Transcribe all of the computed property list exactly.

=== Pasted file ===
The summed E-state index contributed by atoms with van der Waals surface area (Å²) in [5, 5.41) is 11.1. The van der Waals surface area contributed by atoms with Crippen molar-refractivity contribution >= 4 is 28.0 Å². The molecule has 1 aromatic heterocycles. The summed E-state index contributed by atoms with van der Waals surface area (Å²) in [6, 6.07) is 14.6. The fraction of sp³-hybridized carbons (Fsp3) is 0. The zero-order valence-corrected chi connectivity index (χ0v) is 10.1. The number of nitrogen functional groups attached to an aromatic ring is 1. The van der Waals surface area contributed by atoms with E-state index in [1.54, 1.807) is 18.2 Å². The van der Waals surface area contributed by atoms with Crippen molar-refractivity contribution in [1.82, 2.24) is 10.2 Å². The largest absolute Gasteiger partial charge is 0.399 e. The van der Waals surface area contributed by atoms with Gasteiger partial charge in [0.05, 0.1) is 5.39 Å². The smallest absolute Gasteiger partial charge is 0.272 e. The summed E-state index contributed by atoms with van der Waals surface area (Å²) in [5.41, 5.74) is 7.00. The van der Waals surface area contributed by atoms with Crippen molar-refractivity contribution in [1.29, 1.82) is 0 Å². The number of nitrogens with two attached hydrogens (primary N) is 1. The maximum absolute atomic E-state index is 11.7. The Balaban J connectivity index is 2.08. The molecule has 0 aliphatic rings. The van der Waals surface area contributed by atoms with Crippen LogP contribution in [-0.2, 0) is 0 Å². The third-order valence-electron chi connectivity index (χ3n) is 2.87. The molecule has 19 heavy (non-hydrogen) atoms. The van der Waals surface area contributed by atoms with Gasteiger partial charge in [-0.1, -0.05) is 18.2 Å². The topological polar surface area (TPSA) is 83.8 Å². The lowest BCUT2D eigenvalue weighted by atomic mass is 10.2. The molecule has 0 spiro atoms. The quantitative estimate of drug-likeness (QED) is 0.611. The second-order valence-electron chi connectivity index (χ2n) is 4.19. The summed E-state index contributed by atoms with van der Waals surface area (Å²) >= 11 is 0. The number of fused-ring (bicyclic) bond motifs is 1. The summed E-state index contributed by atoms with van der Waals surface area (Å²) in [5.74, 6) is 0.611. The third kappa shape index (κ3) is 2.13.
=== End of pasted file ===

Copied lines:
The summed E-state index contributed by atoms with van der Waals surface area (Å²) in [5, 5.41) is 11.1. The van der Waals surface area contributed by atoms with Crippen molar-refractivity contribution >= 4 is 28.0 Å². The molecule has 1 aromatic heterocycles. The summed E-state index contributed by atoms with van der Waals surface area (Å²) in [6, 6.07) is 14.6. The fraction of sp³-hybridized carbons (Fsp3) is 0. The zero-order valence-corrected chi connectivity index (χ0v) is 10.1. The number of nitrogen functional groups attached to an aromatic ring is 1. The van der Waals surface area contributed by atoms with E-state index in [1.54, 1.807) is 18.2 Å². The van der Waals surface area contributed by atoms with Crippen molar-refractivity contribution in [1.82, 2.24) is 10.2 Å². The largest absolute Gasteiger partial charge is 0.399 e. The van der Waals surface area contributed by atoms with Gasteiger partial charge in [0.05, 0.1) is 5.39 Å². The smallest absolute Gasteiger partial charge is 0.272 e. The summed E-state index contributed by atoms with van der Waals surface area (Å²) in [5.41, 5.74) is 7.00. The van der Waals surface area contributed by atoms with Crippen molar-refractivity contribution in [1.29, 1.82) is 0 Å². The number of nitrogens with two attached hydrogens (primary N) is 1. The maximum absolute atomic E-state index is 11.7. The Balaban J connectivity index is 2.08. The molecule has 0 aliphatic rings. The van der Waals surface area contributed by atoms with Crippen LogP contribution in [-0.2, 0) is 0 Å². The third-order valence-electron chi connectivity index (χ3n) is 2.87. The molecule has 19 heavy (non-hydrogen) atoms. The van der Waals surface area contributed by atoms with Gasteiger partial charge in [-0.1, -0.05) is 18.2 Å². The topological polar surface area (TPSA) is 83.8 Å². The lowest BCUT2D eigenvalue weighted by atomic mass is 10.2. The molecule has 0 spiro atoms. The quantitative estimate of drug-likeness (QED) is 0.611. The second-order valence-electron chi connectivity index (χ2n) is 4.19. The summed E-state index contributed by atoms with van der Waals surface area (Å²) >= 11 is 0. The number of fused-ring (bicyclic) bond motifs is 1. The summed E-state index contributed by atoms with van der Waals surface area (Å²) in [5.74, 6) is 0.611. The third kappa shape index (κ3) is 2.13.